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tpbiii last won the day on June 24 2020

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  1. I have a 53 J-45 and a 54 SJ. There is a major change in the bracing in 1955 -- no longer scalloped. IME, the earlier ones are better. The 40s are better yet. Best, -Tom
  2. c. 1923 TB4 I'll check the serial numbers -- they are documented pretty well. Here is my 5-string RB-4 and GB-4 from the same period. They redesigned the whole line in 1925 -- the mastertone. Yours is not too valuable -- the matertones from the 1930s can be very valuable fot bluegrass. From Gruhn and Carter The only serial number data I have ust says 1922-frb 1925 Best, -Tom
  3. I can't see the attachment. If I can see a picture, chances are I can tell you a lot. Best, -Tom
  4. Thanks so much -- I was afraid that might be true. I will add a cut and paste now. All the best, -Tom
  5. I wrote this story on the vintage Gibson FB page. I am trying to share it here because it is largely about old Gibsons. This is a test -- it may well not work. https://www.facebook.com/groups/348092885373223/?multi_permalinks=1797113067137857&notif_id=1624893754628708&notif_t=feedback_reaction_generic&ref=notif IT CLEARLY DID NOT WORK -- HERE IS A COPY OF THE POST.
  6. I have a 39. Here is a video demo and a comparison the four other 12-fret 1930s guitars -- Martins 34 00-40H and 30 00-18H AND Gibson 31 L-2, 34 HG-C and 39 HG-00. Best, -Tom
  7. Well this is an area I have thought about a lot -- and as arguably a 50 year acoustic string band musician (mostly bluegrass now, but historically folk revival, old time and traditional mountain styles) and vintage guitar collector, I currently own quite a few iconic power flat tops. As a matter of personal choice, my late wife and I avoid all forms of electrified instruments except when forced by circumstance. I own several banner, late 40s and early 50s J-45s and SJs, and as much as I love them for folk, gospel, blues and ragtime, none of them IME have the kick to adequately perform
  8. Late L-00s had some odd features -- many very similar to Kalamazoo models. The banjo world refers to that period as the floor sweep period -- a lot of stuff created oddly from parts that were lying around. Best, -Tom
  9. 1939 1936 So probably white went to gold sometime between these two guitars. Best, -Tom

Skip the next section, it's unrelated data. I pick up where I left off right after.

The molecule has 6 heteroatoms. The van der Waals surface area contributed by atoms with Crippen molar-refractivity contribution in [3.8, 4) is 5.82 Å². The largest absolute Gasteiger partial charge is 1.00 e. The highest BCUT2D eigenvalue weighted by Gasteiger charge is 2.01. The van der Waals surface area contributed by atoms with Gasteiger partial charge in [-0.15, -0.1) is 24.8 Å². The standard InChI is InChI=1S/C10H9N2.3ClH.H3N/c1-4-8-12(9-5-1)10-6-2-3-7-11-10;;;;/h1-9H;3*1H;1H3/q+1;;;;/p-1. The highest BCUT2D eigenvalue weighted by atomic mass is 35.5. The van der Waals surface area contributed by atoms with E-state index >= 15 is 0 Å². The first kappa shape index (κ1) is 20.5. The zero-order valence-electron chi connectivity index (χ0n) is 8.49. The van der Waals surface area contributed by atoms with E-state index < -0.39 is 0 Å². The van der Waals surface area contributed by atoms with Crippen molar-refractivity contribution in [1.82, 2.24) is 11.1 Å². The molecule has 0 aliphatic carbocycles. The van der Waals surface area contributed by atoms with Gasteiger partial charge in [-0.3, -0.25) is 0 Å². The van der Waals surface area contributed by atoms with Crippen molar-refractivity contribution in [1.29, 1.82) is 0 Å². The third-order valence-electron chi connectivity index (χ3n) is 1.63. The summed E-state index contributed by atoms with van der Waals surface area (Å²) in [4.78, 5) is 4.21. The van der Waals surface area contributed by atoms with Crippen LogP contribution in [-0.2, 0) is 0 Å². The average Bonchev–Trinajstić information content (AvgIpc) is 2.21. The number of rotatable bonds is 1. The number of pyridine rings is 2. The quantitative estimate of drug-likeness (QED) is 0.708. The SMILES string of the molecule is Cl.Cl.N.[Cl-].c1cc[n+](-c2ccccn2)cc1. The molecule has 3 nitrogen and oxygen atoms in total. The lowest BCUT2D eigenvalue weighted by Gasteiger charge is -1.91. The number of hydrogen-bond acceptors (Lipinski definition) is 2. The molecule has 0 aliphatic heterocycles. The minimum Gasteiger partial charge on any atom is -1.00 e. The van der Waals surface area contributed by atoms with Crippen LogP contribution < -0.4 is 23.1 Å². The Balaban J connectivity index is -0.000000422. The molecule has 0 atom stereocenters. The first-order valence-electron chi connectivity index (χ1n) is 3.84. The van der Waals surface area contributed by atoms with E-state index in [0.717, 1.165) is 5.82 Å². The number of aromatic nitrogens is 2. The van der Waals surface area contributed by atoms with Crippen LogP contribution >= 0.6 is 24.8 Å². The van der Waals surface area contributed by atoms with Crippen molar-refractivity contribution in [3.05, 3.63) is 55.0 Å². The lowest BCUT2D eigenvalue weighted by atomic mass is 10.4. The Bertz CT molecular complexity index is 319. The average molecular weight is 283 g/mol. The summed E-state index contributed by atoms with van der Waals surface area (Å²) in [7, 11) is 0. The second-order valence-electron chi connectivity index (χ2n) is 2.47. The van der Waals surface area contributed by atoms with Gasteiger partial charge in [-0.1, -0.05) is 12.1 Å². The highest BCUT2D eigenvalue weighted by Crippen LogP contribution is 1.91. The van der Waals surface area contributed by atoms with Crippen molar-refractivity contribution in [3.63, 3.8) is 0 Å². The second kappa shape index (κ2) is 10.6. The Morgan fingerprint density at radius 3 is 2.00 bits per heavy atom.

10. I thought this might interest some of you. During the pandemic, I have sometimes visited ZOOM song circles. As many of you know, I have jamulus working for bluegrass and other jamming, but ZOOM circles are basically different. First because of delay issues, you basically have to do solo pieces -- not generally my thing, But hey -- it is a pandemic. You can use any acoustic front end you want, but in this case I just used the same "faithful reproduction" system I have used for more than a decade to demo my vintage guitars. That only tells you the quality of the input but -- ZOOM can
  11. I guess this was the historical turning point. This is a c. 1920 Gibson F-4 -- a "Lloyd Loar" F4. Lloyd Loar famously introduced the adjustable truss rod when he arrived in 1921. At that time, there were a number of inlaid double pot F4 necks already on the bench. Lloyd had them routed and a truss rod installed. Opinions vary whether on balance this was a good idea for those instruments. 😵 Let's pick, -Tom
  12. I have a lot of old Gibsons which I use for other stuff. In a general way, I think of participating in historically different acoustic genres -- a major deciding line for me was sort of the historic traditional genres and the folk revival genre. Many of the former are power genres -- particularly traditional bluegrass but also other traditional string band genres as well. In comparison, the folk revival stuff is usually much milder. Now my late wife and I loved both genres, but for us they were not the same and required different instruments. The 30s Gibsons (and Martins) often had am
  13. OK then. Here is a good demo. First two J-45s -- 44 and 45 -- and a bare finger 67 Martin D-35 to keep it grounded. Here is a 59 LG-1 (also followed by a 46 LG-2 and 42 LG-1) doing the same song. You should be able to hear it. Best, -Tom
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